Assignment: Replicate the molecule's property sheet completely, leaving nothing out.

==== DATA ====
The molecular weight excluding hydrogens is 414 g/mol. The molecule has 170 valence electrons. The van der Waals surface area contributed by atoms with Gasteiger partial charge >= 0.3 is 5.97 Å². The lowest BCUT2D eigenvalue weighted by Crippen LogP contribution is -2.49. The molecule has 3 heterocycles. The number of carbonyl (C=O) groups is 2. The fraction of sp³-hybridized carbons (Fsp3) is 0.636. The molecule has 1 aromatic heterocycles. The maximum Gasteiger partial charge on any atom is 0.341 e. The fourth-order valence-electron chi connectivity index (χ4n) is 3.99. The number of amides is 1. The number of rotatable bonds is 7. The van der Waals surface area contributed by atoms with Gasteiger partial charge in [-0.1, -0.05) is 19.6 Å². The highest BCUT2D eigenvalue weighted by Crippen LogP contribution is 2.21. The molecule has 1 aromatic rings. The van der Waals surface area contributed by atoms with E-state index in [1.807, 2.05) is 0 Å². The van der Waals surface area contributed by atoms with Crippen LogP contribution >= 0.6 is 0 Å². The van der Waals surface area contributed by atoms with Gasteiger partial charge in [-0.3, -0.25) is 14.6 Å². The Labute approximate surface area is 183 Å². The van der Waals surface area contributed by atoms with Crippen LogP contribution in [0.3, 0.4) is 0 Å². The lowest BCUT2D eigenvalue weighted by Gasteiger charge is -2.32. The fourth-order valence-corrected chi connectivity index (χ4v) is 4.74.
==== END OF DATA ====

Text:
The molecular weight excluding hydrogens is 414 g/mol. The molecule has 170 valence electrons. The van der Waals surface area contributed by atoms with Gasteiger partial charge >= 0.3 is 5.97 Å². The lowest BCUT2D eigenvalue weighted by Crippen LogP contribution is -2.49. The molecule has 3 heterocycles. The number of carbonyl (C=O) groups is 2. The fraction of sp³-hybridized carbons (Fsp3) is 0.636. The molecule has 1 aromatic heterocycles. The maximum Gasteiger partial charge on any atom is 0.341 e. The fourth-order valence-electron chi connectivity index (χ4n) is 3.99. The number of amides is 1. The number of rotatable bonds is 7. The van der Waals surface area contributed by atoms with Gasteiger partial charge in [-0.1, -0.05) is 19.6 Å². The highest BCUT2D eigenvalue weighted by Crippen LogP contribution is 2.21. The molecule has 1 aromatic rings. The van der Waals surface area contributed by atoms with E-state index in [1.807, 2.05) is 0 Å². The van der Waals surface area contributed by atoms with Crippen LogP contribution >= 0.6 is 0 Å². The van der Waals surface area contributed by atoms with Gasteiger partial charge in [-0.3, -0.25) is 14.6 Å². The Labute approximate surface area is 183 Å². The van der Waals surface area contributed by atoms with Crippen LogP contribution in [0.3, 0.4) is 0 Å². The lowest BCUT2D eigenvalue weighted by Gasteiger charge is -2.32. The fourth-order valence-corrected chi connectivity index (χ4v) is 4.74.